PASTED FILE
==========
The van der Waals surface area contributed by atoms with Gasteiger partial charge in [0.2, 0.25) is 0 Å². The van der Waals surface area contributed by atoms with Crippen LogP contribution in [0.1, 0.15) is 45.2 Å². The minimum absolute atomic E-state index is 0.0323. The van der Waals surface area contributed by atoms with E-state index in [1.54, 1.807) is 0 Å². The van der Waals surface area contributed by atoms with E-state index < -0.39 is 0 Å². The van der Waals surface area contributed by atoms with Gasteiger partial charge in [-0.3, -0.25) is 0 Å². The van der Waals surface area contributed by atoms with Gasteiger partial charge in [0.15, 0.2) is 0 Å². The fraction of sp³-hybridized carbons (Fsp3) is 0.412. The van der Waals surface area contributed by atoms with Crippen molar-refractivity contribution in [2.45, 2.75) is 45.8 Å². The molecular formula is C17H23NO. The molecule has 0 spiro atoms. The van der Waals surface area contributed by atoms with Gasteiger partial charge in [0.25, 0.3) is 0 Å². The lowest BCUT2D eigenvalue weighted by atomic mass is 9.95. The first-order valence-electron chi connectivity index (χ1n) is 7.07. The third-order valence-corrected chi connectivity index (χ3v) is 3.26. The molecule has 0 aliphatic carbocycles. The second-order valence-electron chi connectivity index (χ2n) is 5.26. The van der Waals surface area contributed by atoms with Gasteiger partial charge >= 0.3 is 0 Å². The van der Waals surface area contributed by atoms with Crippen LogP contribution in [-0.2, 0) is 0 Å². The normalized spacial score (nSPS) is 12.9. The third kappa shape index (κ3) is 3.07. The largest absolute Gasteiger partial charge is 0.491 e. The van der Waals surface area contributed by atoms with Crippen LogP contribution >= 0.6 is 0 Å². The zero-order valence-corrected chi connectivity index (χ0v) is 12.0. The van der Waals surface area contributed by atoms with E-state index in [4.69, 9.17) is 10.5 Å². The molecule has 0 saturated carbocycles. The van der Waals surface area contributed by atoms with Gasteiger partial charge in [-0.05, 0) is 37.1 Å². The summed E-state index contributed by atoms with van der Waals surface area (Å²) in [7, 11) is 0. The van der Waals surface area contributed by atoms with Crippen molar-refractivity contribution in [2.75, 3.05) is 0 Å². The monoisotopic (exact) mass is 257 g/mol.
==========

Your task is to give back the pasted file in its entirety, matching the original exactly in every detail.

The van der Waals surface area contributed by atoms with Gasteiger partial charge in [0.2, 0.25) is 0 Å². The van der Waals surface area contributed by atoms with Crippen LogP contribution in [0.1, 0.15) is 45.2 Å². The minimum absolute atomic E-state index is 0.0323. The van der Waals surface area contributed by atoms with E-state index in [1.54, 1.807) is 0 Å². The van der Waals surface area contributed by atoms with E-state index < -0.39 is 0 Å². The van der Waals surface area contributed by atoms with Gasteiger partial charge in [-0.3, -0.25) is 0 Å². The van der Waals surface area contributed by atoms with Gasteiger partial charge in [0.15, 0.2) is 0 Å². The fraction of sp³-hybridized carbons (Fsp3) is 0.412. The van der Waals surface area contributed by atoms with Crippen molar-refractivity contribution in [2.45, 2.75) is 45.8 Å². The molecular formula is C17H23NO. The molecule has 0 spiro atoms. The van der Waals surface area contributed by atoms with Gasteiger partial charge in [0.25, 0.3) is 0 Å². The lowest BCUT2D eigenvalue weighted by atomic mass is 9.95. The first-order valence-electron chi connectivity index (χ1n) is 7.07. The third-order valence-corrected chi connectivity index (χ3v) is 3.26. The molecule has 0 aliphatic carbocycles. The second-order valence-electron chi connectivity index (χ2n) is 5.26. The van der Waals surface area contributed by atoms with Gasteiger partial charge >= 0.3 is 0 Å². The van der Waals surface area contributed by atoms with Crippen LogP contribution in [-0.2, 0) is 0 Å². The normalized spacial score (nSPS) is 12.9. The third kappa shape index (κ3) is 3.07. The largest absolute Gasteiger partial charge is 0.491 e. The van der Waals surface area contributed by atoms with Crippen LogP contribution >= 0.6 is 0 Å². The zero-order valence-corrected chi connectivity index (χ0v) is 12.0. The van der Waals surface area contributed by atoms with E-state index in [4.69, 9.17) is 10.5 Å². The molecule has 0 saturated carbocycles. The van der Waals surface area contributed by atoms with Gasteiger partial charge in [-0.05, 0) is 37.1 Å². The summed E-state index contributed by atoms with van der Waals surface area (Å²) in [7, 11) is 0. The van der Waals surface area contributed by atoms with Crippen molar-refractivity contribution in [2.75, 3.05) is 0 Å². The monoisotopic (exact) mass is 257 g/mol.